How Will Biden Work For Africa?
Finweek English|26 November 2020
When US president-elect Joe Biden takes office in 2021, he will have to repair the foreign policy damage his predecessor caused. Where South Africa and Africa will feature on that list of priorities is not clear.
Peter Fabricius

Day one, if I win, I’m going to be on the phone with our Nato allies saying, ‘We’re back,’” US president-elect Joe Biden told Arizona TV in July. That really ought to be a group call that the whole world joins. For, with a few notable exceptions – like his fellow-populist, Jair Bolsanaro, president of Brazil, and no doubt his chum, Russian president Vladimir Putin – the globe is immeasurably relieved at what it hopes is the impending departure from the White House of Donald Trump – the aggressive and offensive unilateralist who turned his back on the world.

That departure, however, is not quite assured yet, as Trump refuses to concede defeat, even as Biden has racked up 306 votes (at the time of writing) in the electoral college – 36 more than he needs. Trump’s challenge to the results in five battleground states will, at the very least, ensure a difficult transition and distract Biden from his difficult task of repairing damaged relations at home and abroad.

And even some sober analysts still fear that Trump may yet pull off some legal or political trick to stay in office. But if Trump fails, as seems likely, Biden’s foreign policy priority will be to restore America’s relations with its allies. Its European Nato allies feared the organisation would not survive a second Trump term. “We need a leader who will be ready on day one to pick up the pieces of Donald Trump’s broken foreign policy and repair the damage he has caused around the world,” Biden tweeted earlier this year.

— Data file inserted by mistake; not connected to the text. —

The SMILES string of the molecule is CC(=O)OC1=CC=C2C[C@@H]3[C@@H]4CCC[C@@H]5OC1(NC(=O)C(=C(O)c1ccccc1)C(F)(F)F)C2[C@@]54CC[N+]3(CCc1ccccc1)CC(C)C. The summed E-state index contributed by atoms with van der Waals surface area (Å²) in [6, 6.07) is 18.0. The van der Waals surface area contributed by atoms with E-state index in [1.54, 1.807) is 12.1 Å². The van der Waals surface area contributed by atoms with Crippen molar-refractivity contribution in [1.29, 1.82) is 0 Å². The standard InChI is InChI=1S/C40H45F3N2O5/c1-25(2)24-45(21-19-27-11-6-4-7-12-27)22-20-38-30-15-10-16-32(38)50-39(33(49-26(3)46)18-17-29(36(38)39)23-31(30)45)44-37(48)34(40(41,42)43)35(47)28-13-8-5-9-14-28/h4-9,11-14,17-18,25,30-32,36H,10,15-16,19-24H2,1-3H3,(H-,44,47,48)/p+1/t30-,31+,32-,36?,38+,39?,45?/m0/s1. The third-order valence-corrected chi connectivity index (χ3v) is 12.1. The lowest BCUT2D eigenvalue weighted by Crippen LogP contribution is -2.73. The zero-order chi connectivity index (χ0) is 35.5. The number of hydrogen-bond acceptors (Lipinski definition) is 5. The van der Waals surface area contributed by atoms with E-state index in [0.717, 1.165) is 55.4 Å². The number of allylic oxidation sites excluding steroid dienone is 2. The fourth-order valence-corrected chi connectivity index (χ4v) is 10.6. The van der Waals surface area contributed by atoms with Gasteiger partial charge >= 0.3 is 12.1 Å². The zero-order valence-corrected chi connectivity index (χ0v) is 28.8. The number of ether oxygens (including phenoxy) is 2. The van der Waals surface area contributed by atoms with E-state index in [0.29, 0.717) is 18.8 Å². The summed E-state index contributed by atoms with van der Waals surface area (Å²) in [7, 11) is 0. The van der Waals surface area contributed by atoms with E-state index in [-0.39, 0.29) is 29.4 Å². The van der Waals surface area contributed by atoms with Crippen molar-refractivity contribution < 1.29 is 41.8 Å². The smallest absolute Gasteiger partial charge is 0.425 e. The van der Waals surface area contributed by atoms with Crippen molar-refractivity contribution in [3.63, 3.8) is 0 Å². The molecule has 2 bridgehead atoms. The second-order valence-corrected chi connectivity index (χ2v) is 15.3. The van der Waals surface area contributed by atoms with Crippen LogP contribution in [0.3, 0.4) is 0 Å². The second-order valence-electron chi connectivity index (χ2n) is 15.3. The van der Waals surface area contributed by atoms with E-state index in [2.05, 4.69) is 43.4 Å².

Globally, there are other calls Biden can make on day one. Like one to Geneva, to tell the World Health Organization that the US is back. And another one to reinstate the US in the Paris Agreement on climate change. He could, and might very well, also return the US to the Iran de-nuclearisation deal, rejoining European allies. And so on.

Where does this all leave South Africa and Africa, though? Neither ever features very high on Washington’s agenda, and Trump aggravated the neglect and added gratuitous insult. Assuming Biden is sworn in on 20 January, he will have many other priorities, domestic and foreign.

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